What I’ve Learned From My Biggest Failure To Date

Okay, let’s get caught up. It took me a long time to admit it, but Pursuit is a failure.
A lot of you probably saw the Kickstarter campaign and know that I had this idea back in January 2015 that I wanted to start up a watch company. I wanted the company to be centered on the idea of inspiring people to chase after their passions and to live boldly. So with that idea, I jumped right into it, and in October of last year I ran a campaign on Kickstarter that raised $20,000.

The reality of that story was that my campaign didn’t actually raise $20,000. That was my first mistake. I had put in a lot of hard work, lots of late nights, and a lot of hours to get the campaign to where it was. Towards the end of the campaign we were sitting at about $15,000 and I decided that I wasn’t ready to see the project die given how far I’d already come. So with that, I self-funded the last $5,000 to bring us to our goal.

Looking back, I can see now that obviously I should have listened to the market and accepted that given where the campaign was at, it needed to be scrapped, or worked on, or pretty much anything but self-funded.

*Lesson #1: Listen to the market

My next poor decision was looking at the Kickstarter campaign and thinking:

“Wow! $15,000 in sales in the first month! I couldn’t imagine not doing at least $3-5K in sales/month moving forward!”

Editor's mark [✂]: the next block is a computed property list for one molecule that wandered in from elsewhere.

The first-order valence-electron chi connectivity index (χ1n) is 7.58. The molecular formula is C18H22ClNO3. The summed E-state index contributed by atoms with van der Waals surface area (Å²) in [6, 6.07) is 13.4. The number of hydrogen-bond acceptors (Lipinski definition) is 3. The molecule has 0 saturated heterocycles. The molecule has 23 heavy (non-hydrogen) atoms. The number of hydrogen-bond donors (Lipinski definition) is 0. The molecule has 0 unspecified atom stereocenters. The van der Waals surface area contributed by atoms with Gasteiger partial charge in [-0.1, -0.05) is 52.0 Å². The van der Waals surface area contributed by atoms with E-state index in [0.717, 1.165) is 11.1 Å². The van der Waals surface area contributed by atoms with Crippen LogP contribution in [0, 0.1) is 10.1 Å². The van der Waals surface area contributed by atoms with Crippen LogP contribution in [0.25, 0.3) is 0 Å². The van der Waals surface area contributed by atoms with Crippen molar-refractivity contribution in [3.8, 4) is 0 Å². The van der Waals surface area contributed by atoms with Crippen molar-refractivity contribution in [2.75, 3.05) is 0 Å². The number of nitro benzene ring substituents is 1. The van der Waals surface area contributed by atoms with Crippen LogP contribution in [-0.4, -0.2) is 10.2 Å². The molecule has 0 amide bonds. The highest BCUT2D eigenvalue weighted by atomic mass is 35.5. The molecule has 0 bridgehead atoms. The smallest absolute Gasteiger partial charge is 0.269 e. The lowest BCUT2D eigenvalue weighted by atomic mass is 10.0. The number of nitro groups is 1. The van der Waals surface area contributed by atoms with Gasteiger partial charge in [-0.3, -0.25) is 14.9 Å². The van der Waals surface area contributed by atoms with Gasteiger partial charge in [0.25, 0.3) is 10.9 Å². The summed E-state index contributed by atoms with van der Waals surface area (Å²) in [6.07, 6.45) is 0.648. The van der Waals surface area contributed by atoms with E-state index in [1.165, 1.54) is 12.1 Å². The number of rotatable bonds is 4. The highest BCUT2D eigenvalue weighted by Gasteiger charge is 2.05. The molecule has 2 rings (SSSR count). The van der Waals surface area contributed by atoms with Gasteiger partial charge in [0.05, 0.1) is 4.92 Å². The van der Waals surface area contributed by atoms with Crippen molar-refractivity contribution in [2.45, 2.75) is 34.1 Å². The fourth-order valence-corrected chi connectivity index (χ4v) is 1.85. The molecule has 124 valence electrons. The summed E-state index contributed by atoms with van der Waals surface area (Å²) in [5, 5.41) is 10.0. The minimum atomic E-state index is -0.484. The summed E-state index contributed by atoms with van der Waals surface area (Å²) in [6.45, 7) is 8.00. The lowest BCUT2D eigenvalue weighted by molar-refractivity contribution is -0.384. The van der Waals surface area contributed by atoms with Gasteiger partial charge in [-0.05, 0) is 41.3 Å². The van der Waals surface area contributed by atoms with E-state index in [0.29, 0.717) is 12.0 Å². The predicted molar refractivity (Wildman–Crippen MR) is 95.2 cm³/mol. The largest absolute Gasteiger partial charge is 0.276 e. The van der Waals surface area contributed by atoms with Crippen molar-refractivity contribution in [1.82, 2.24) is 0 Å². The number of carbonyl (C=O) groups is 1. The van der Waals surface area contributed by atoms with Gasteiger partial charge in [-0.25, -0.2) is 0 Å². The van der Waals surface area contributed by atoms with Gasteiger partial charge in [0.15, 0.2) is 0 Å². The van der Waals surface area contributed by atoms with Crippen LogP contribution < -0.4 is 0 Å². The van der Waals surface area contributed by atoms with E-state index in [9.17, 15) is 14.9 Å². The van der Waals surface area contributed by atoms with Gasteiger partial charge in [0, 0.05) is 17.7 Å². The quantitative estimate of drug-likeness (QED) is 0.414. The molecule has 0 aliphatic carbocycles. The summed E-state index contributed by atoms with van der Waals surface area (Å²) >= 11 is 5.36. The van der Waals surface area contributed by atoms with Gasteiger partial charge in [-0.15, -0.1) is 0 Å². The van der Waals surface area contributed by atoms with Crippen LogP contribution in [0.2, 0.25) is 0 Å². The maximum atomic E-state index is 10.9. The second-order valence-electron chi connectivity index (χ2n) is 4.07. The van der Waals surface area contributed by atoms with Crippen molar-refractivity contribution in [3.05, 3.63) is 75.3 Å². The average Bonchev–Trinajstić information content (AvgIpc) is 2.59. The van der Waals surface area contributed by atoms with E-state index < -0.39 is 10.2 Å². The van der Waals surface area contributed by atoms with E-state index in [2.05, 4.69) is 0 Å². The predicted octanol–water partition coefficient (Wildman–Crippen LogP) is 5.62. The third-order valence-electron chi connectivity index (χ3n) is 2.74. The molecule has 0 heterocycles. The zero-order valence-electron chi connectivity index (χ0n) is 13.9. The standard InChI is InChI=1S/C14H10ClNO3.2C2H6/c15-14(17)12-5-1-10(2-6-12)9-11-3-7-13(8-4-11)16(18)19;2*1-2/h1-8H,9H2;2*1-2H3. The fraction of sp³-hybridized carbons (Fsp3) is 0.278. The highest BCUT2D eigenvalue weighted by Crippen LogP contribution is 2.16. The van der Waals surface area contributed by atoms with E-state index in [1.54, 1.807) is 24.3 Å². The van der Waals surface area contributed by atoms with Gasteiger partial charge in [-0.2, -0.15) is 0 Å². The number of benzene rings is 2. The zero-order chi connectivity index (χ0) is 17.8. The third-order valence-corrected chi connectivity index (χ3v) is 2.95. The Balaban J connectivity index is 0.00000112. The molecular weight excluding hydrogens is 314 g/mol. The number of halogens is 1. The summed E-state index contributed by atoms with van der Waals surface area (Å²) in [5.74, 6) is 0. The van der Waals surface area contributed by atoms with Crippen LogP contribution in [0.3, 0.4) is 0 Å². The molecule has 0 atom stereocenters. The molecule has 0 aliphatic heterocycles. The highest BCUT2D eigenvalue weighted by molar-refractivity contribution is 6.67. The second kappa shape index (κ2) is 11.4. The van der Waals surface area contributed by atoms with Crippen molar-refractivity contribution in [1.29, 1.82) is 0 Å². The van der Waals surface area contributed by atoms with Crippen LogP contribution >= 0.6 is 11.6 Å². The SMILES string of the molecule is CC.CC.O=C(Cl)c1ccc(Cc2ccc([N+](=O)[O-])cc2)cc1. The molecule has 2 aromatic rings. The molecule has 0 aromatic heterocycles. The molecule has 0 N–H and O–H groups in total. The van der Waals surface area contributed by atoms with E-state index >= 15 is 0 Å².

Obviously that assumption was pretty crazy given the amount of momentum that was generated just by friends and family. Again, hindsight is 20/20. Nevertheless, based on that assumption I placed a second order for another 500 watches (the minimum order quantity) out of fear of going out of inventory. I figured I only had enough watches to last me another couple of months, and the lead-time for an order of watches was about a 4-month period. With that, another $17,000 was spent.

*Lesson #2: Don’t get ahead of yourself. Be realistic when necessary.

So for the next couple months I continued to work on building a website, marketing my site, and just generally figuring out how to make things work. After about 5 months with few more sales coming in, the money ran out and with that; tired, and defeated, I gave up. I didn’t tell myself or anyone else around me that I was giving up on it though. No, I told myself that I was simply taking a break. To date, this has been the most significant, and by far the most public failure of my entire life. In all honesty, I just did not want to admit that to myself. I didn’t want to call it what it was and accept that I had failed. More than anything, it killed me to think that all of my friends and family would know that it was a failure. To be honest, it really fucking sucked that whenever I hadn’t seen someone in a while, one of the first things that would come up would be “Hey! How’s Pursuit going?!”. So I lied. I’d say it was all going well, when really it was all falling down and I just didn’t have it in me to admit that.

I wish I could say that the impact of lying to myself ended there, but unfortunately that wouldn’t be the truth. All this time that I’d been lying to myself and refusing to admit my failure, I’d been telling my manufacturer that I needed more time. I’d tell him that the sales were slow, and that I needed a couple more months before I’d have the money.

I currently owe my manufacturer $12,000 USD that I don’t have. Which is why I’ve turned back to crowd funding and ultimately, why I need you.

Admitting to myself that I had failed was what I needed to do in order to start actually dealing with the impact of my failure.